The Oregon Court of Appeals struck down the state’s ambitious Climate Protection Program. This decision, hailed by utilities and industry groups, is a stark reminder of the overreach often seen in state-level environmental regulations. The court found that the Environmental Quality Commission, the policy and rule-making board for Oregon’s Department of Environmental Quality, failed to meet heightened disclosure requirements, a fundamental aspect of lawful and transparent governance.
The Climate Protection Program, approved in December 2021, mandated significant cuts in emissions from various sectors, including natural gas utilities and large industrial plants. However, the program’s ambitious goals overlooked the practical implications and feasibility of such drastic measures. The court’s decision to invalidate the program underscores the necessity of realistic environmental policies, and following the law rather than blatantly ramming through illegal, idealistic, and unattainable targets.
Oregon’s three gas utilities, an oil-industry group, and several local trade organizations challenged the program’s rules last year. Their victory in court is not just a win for these industries but also a win for common sense. It highlights the importance of balanced, legal, and fair rule-making processes that consider the economic and practical aspects of environmental regulations.
The court’s decision focused on a clear disclosure requirements of the statute – the failure of the Environmental Quality Commission to meet disclosure requirements. This focus on procedural integrity is crucial. It ensures that any significant regulatory changes, especially those impacting major industries and the economy, are made transparently and with due diligence. The court rightly prioritized the rule of law over the substance of the program itself, much to the chagrin of the end justifies the means activists.
The state acknowledged that the notice it submitted did not include an explicit statement about additional federal requirements. The state said it “substantially complied” with state rules by posting the notice of proposed rulemaking on its website, sending it to over 20,000 recipients and conducting 18 months of public outreach.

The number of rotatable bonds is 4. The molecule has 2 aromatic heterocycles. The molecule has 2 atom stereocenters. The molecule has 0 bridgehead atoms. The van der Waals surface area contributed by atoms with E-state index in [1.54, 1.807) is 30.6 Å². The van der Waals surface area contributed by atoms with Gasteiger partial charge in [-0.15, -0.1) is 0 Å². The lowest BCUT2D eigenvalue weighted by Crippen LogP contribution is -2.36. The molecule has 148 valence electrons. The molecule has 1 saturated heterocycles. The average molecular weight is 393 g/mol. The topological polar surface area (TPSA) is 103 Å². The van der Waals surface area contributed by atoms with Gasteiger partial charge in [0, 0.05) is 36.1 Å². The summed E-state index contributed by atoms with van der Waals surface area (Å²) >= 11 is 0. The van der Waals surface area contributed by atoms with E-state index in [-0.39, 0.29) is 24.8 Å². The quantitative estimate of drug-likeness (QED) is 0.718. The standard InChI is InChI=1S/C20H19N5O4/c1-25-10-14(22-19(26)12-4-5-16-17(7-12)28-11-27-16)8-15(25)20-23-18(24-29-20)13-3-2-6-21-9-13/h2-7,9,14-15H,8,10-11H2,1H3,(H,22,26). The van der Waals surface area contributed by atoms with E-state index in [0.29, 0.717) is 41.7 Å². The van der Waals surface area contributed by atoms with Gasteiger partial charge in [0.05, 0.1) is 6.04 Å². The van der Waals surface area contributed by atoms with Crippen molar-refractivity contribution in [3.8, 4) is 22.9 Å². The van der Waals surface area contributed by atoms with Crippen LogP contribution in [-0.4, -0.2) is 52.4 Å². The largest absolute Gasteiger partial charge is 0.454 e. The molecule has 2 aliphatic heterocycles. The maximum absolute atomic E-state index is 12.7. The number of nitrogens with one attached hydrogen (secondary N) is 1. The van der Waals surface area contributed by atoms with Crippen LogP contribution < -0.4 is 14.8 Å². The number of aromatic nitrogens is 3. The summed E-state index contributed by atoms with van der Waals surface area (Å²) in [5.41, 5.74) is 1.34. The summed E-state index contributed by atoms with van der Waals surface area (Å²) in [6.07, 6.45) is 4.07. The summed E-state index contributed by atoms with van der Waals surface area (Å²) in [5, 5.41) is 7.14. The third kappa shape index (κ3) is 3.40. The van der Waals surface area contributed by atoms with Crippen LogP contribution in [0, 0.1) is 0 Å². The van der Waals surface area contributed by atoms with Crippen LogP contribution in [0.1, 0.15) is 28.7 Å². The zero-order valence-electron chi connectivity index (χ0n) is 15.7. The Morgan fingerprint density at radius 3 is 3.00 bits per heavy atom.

They argued industries had ample time to understand that the program would impose additional requirements, why the rules were needed and what alternatives it had considered.
But the court ruled that is not enough.
“Substantial compliance … is not sufficient. The statute requires actual compliance,” the court wrote.https://www.msn.com/en-us/news/us/oregon-court-strikes-down-state-climate-program-rules-in-favor-of-utilities-industry/ar-AA1lOdfK
Very understated of the court: “The statute requires actual compliance.”
The court rightly noted that “substantial compliance” is not sufficient. Actual compliance with statutory requirements is non-negotiable, especially when it comes to regulations that have far-reaching implications for industries and consumers alike.
The challengers of the program praised the court’s decision, viewing it as a constructive step towards addressing climate change in a more balanced and effective manner. On the other hand, environmental advocates expressed disappointment, seeing the decision as a setback.
The Oregon Court of Appeals’ decision to strike down the Climate Protection Program highlights the importance of procedural integrity and balanced rule-making that considers the economic realities and practical limitations of ambitious environmental goals, and following the law. This ruling should serve as a precedent for other states, encouraging them slow down the insane ideological rush to ignore laws, procedural, rules, and regulations.
The court’s decision underscores the importance of legal and procedural rigor in the formulation of such policies and serves as a cautionary tale against overzealous regulatory ambitions that fail to account for practical realities.
H/T James P (a link would have been nice)